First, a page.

"We call it her zipper," said her mother, Lori Hughes.
It tells Meghan the heart beneath that scar isn't like the hearts of most other 8-year-olds. It reminds her parents of all the nurses and doctors who spent crucial hours to save their daughter's life.
Meghan was born with pulmonary stenosis, a condition in which her heart's valve obstructs blood flow. She spent the first week of her life strapped to machines in the neonatal intensive care unit at the Medical College of Georgia's Children's Medical Center.
Her twin sister, Madison, spent about one month alongside Meghan in the NICU because of a suckling issue but left the hospital without her sister's condition.
During their time in the hospital, nearly a dozen nurses would cradle, monitor and feed the babies.
Eight years later, Lori and Jeff Hughes don't remember the name or face of every nurse who kept their babies alive. Still, they wanted to say "thank you."
So they returned to the lawn of the children's hospital Saturday to do just that.
Children who spent time in the MCG's NICU as babies were reunited with the staff who took care of them through the NICU Baby Come Back Party.
The Red Wagon Society, a volunteer group that supports the children's hospital, organized the three-hour event for the first time in five years.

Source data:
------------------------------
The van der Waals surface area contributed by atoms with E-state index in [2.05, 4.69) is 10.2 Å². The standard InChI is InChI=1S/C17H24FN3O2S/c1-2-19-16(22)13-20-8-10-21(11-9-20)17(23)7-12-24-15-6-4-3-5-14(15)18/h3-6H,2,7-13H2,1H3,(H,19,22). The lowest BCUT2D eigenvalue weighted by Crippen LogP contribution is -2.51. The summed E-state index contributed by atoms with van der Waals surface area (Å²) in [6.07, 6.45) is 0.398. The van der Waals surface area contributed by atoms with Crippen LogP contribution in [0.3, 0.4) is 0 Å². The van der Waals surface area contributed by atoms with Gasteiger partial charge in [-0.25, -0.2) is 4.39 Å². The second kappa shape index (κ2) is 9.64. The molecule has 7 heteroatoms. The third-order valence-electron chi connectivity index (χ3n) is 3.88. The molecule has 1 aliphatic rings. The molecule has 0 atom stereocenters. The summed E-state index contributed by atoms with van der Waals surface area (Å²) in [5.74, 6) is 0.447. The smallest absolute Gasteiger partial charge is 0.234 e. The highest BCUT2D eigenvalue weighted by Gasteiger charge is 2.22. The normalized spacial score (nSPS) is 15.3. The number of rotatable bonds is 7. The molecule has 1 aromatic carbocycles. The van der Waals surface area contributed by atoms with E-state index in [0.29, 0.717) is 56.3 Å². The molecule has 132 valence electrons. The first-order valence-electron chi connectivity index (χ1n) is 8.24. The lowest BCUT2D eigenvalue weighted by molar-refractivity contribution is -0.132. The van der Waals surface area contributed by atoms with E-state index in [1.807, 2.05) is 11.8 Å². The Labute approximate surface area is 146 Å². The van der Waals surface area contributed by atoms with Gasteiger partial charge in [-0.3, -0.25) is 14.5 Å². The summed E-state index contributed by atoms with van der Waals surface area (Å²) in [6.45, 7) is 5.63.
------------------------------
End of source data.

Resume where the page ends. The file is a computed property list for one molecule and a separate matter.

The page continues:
"The families in our NICU have to stay here for months at a time, and they do become somewhat like a family with the nurses," said event chairwoman Danielle Moores.
The society sent out more than 2,000 invitations for the event, and about 600 families attended, Moores said.
Families strolled the grounds and mingled with about 20 staff members and neonatologists who cared for the babies years ago.
Moores and volunteers set up booths with face painting, sand art, cakewalks and fall-theme games.
As the Hugheses walked from booth to booth, they searched for familiar faces.
By noon, they were without a reunion, but that didn't matter.
"We just want to show our support," Jeff Hughes said. "(MCG nurses) work really hard to take care of the kids, and it shows."
For the 8-year-old girls, gratitude came a different way. The thought of revisiting the hospital moved the twins to write a poem, which they scribbled on scrap paper the night before.
Today Meghan is still in touch with the cardiologist who has monitored her since birth. Dr. Bill Lutin looked over the three heart surgeries Meghan has had, including the one three years ago that put a valve from a cadaver into her heart.
"She'll have to see him again as a teenager to get the valve replaced," Lori said. "It won't grow with her."
But the Hughes sisters are happy and healthy.
It's success stories such as theirs that keep Melanie Jewett and other nurses returning to the NICU every day.
"It's exciting to see the care we give actually makes a difference," Jewett said.
Jewett and the rest of the staff spend their days giving total bedside care to babies with respiratory distress, underdeveloped lungs and intestinal issues.
They spend hours monitoring feeding tubes and cradling babies in rocking chairs.
About 100 neonatal nurses care for children in the 36-bed facility, according to the hospital's Web site.
Despite the heartache and worry Jewett sees every day, there is always a reward.
"Especially ones that start out very sick; it's neat to see their progression," Jewett said. "It's just very special and very rewarding."